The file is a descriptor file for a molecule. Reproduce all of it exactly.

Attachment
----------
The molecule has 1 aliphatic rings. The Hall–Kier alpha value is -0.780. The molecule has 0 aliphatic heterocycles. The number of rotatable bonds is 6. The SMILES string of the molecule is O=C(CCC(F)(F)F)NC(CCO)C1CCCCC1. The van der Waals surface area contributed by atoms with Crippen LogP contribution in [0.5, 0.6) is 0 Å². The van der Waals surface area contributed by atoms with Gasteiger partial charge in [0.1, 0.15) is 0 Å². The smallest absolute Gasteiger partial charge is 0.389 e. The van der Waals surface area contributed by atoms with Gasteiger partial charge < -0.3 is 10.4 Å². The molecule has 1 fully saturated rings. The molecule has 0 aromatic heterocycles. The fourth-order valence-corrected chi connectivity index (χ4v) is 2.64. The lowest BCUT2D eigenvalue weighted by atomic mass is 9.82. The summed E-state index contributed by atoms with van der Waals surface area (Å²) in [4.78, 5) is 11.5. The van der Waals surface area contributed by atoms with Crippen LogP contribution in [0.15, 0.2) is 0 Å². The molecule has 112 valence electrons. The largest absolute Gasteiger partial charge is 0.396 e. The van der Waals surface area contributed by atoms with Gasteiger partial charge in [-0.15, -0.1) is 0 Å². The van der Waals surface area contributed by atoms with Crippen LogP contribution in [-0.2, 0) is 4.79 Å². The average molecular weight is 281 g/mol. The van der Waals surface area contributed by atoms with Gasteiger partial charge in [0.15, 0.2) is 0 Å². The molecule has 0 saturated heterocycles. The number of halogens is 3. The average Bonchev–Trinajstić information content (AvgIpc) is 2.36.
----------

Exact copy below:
The molecule has 1 aliphatic rings. The Hall–Kier alpha value is -0.780. The molecule has 0 aliphatic heterocycles. The number of rotatable bonds is 6. The SMILES string of the molecule is O=C(CCC(F)(F)F)NC(CCO)C1CCCCC1. The van der Waals surface area contributed by atoms with Crippen LogP contribution in [0.5, 0.6) is 0 Å². The van der Waals surface area contributed by atoms with Gasteiger partial charge in [0.1, 0.15) is 0 Å². The smallest absolute Gasteiger partial charge is 0.389 e. The van der Waals surface area contributed by atoms with Gasteiger partial charge < -0.3 is 10.4 Å². The molecule has 1 fully saturated rings. The molecule has 0 aromatic heterocycles. The fourth-order valence-corrected chi connectivity index (χ4v) is 2.64. The lowest BCUT2D eigenvalue weighted by atomic mass is 9.82. The summed E-state index contributed by atoms with van der Waals surface area (Å²) in [4.78, 5) is 11.5. The van der Waals surface area contributed by atoms with Crippen LogP contribution in [0.15, 0.2) is 0 Å². The molecule has 112 valence electrons. The largest absolute Gasteiger partial charge is 0.396 e. The van der Waals surface area contributed by atoms with Gasteiger partial charge in [-0.15, -0.1) is 0 Å². The van der Waals surface area contributed by atoms with Crippen LogP contribution in [-0.2, 0) is 4.79 Å². The average molecular weight is 281 g/mol. The van der Waals surface area contributed by atoms with Gasteiger partial charge in [0.15, 0.2) is 0 Å². The molecule has 0 saturated heterocycles. The number of halogens is 3. The average Bonchev–Trinajstić information content (AvgIpc) is 2.36.